Massive Solar Storm Will Cause Communications Disruptions and Awesome Displays of Northern Lights

The National Oceanic and Atmospheric Administration (NOAA) announced Thursday that a “severe” G4 geomagnetic storm would hit the Earth perhaps as early as Friday. 


The “very rare” warning hasn’t been issued in 20 years. The radiation will almost certainly wreak havoc on some communications 

“Geomagnetic storms can impact infrastructure in near-Earth orbit and on Earth’s surface, potentially disrupting communications, the electric power grid, navigation, radio and satellite operations,” the NOAA said.

There’s no real danger to humans from the flares or from the coronal mass ejections (CMEs) that produce mind-blowingly powerful bursts of electromagnetic energy. Thankfully, our planet’s molten core has created a powerful magnetic field around the Earth that deflects most of the radiation around our planet.

The safety of astronauts orbiting the Earth is another matter. Astronauts are all right as long as they’re inside the space station. But if they happened to be on a spacewalk, they’d be in serious trouble of being exposed to lethal amounts of radiation.

“[Solar flares] are when the sun brightens, and we see the radiation, and that’s kind of the muzzle flash,” Professor Peter Becker of George Mason University told Fox Weather. “And then the cannon shot is the coronal mass ejection (CME). So, we can see the flash, but then the coronal mass ejection can go off in some random direction in space, but we can tell when they’re actually going to head towards Earth. And that gives us about 18 hours of warning, maybe 24 hours of warning, before those particles actually get to Earth and start messing with Earth’s magnetic field.”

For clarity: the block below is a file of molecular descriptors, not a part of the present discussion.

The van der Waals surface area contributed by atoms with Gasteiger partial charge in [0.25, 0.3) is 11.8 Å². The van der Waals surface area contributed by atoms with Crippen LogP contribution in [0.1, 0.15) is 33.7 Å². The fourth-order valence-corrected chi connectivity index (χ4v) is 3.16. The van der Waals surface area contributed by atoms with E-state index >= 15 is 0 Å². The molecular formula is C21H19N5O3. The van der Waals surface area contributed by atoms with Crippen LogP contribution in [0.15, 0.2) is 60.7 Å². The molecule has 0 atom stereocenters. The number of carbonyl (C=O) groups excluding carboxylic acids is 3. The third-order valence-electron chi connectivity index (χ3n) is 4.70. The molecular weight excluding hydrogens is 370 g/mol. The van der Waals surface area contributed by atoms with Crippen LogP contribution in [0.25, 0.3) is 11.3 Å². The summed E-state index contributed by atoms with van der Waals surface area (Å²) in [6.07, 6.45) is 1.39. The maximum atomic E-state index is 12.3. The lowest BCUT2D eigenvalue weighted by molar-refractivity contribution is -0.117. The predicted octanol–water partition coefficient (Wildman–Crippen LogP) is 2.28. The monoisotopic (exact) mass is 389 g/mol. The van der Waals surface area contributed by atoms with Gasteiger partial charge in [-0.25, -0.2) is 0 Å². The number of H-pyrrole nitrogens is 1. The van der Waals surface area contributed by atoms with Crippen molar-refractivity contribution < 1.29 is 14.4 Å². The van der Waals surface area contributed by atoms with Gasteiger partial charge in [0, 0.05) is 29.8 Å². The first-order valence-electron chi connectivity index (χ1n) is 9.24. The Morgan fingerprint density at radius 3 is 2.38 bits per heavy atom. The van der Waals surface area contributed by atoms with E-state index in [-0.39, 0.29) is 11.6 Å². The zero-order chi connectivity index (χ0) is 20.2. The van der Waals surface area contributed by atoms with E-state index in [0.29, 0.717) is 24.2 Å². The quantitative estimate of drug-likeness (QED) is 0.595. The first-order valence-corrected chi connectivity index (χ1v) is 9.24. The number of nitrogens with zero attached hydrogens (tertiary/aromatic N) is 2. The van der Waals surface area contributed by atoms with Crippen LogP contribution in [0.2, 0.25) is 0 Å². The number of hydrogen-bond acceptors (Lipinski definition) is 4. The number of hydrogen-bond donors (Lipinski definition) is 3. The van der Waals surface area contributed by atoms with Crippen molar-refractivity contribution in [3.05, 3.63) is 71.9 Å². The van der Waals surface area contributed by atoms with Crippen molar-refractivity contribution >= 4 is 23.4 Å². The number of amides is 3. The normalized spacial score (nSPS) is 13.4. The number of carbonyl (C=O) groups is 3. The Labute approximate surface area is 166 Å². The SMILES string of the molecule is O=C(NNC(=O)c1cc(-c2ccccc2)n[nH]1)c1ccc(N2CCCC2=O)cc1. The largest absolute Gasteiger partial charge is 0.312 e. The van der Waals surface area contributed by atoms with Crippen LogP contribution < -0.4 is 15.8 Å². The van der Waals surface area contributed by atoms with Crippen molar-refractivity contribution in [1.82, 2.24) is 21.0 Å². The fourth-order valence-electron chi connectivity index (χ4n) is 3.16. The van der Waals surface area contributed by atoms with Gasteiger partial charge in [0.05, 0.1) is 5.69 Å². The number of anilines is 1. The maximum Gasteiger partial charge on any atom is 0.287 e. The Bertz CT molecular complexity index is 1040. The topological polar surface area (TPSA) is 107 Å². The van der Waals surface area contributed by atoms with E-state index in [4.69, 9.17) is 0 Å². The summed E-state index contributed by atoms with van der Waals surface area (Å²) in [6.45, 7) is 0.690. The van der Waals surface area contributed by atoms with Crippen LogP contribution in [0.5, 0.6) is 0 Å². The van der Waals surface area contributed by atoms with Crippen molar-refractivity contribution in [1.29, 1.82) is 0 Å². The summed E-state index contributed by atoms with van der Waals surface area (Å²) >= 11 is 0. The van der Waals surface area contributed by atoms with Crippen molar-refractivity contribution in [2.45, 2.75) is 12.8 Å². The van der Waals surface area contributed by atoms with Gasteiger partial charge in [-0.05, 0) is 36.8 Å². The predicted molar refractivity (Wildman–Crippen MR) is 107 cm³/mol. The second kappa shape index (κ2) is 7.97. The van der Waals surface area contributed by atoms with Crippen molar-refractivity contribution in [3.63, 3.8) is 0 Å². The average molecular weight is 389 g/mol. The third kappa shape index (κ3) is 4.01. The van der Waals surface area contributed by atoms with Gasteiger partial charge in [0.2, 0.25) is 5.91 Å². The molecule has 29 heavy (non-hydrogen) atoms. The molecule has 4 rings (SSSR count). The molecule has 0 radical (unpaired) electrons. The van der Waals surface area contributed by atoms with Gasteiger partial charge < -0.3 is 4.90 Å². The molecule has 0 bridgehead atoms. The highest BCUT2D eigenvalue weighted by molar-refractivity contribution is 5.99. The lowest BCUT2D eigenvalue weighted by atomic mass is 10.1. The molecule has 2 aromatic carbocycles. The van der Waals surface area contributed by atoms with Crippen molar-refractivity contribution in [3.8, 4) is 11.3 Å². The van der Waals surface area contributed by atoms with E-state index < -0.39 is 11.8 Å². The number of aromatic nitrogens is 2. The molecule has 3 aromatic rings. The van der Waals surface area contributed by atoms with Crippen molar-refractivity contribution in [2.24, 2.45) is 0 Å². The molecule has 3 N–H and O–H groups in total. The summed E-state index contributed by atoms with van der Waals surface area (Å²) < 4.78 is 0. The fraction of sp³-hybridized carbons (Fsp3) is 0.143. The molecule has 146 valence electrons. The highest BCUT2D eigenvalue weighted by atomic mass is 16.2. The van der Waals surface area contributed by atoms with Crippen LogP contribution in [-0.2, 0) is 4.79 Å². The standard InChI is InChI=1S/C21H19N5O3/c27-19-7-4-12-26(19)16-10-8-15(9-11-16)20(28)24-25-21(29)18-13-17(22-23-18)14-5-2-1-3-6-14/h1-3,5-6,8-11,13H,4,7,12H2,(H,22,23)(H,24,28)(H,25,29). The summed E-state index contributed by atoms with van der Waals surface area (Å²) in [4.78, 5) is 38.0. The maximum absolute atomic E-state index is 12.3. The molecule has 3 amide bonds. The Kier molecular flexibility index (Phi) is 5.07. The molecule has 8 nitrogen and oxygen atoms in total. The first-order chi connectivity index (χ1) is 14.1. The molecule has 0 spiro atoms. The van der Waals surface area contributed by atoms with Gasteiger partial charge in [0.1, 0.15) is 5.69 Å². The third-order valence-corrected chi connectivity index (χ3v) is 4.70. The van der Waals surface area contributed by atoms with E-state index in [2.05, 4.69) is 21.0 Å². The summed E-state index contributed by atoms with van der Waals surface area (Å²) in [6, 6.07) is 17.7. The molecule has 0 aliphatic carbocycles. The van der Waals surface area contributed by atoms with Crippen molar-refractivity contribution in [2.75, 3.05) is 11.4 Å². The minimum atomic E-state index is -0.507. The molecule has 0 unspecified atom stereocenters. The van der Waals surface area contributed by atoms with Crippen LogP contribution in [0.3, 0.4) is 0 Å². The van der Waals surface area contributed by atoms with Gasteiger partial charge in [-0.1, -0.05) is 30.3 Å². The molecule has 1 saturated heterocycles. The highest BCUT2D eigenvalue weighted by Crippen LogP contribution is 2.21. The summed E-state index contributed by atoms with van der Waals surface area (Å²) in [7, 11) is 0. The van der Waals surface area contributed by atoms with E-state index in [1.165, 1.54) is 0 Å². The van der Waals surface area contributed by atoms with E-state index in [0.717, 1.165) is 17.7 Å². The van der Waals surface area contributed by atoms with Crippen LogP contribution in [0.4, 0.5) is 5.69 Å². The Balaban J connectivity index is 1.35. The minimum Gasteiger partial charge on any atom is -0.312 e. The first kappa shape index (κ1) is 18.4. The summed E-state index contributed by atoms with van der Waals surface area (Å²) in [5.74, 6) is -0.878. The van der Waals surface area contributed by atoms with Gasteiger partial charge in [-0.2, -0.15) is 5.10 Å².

The last time NASA issued a warning this severe was in 2005.

Daily Beast:

Two years earlier, around Halloween in 2003, a series of powerful solar storms slammed into the Earth, creating power outages in Sweden and damaging power transformers in South Africa. Some polar flights also had to be rerouted, while aviation radio communications were disrupted for more than two weeks.

One extreme solar storm known as the Carrington Event, which occurred in 1859, which is often invoked in discussions of how a similarly powerful storm could affect our technologically dependent modern world.

It reportedly produced auroras so bright that people in the northeastern U.S. could read a newspaper by their light alone, with the Northern Lights spotted as far south as Cuba. More alarmingly, there were even reports from telegraph operators that the geomagnetic disturbances caused their equipment to spark and, in some cases, start fires.

The display of Northern Lights should be spectacular for those of us in the lower 48 states. Usually, the aurora is only seen in Canada and Alaska with sightings further south into Minnesota, Michigan, and North Dakota a rarity.


But this whopper of a storm may make the Northern Lights visible as far south as Alabama.

Some advice from the National Weather Service and a map of where the northern lights can be seen.

In very cold locations, scientists report that they have heard “whistles, cracks, and hisses.”

There’s not much we can do to prepare. Just hope that the storm isn’t strong enough to knock out many satellites. A CME in 2002 knocked out 16 satellites 

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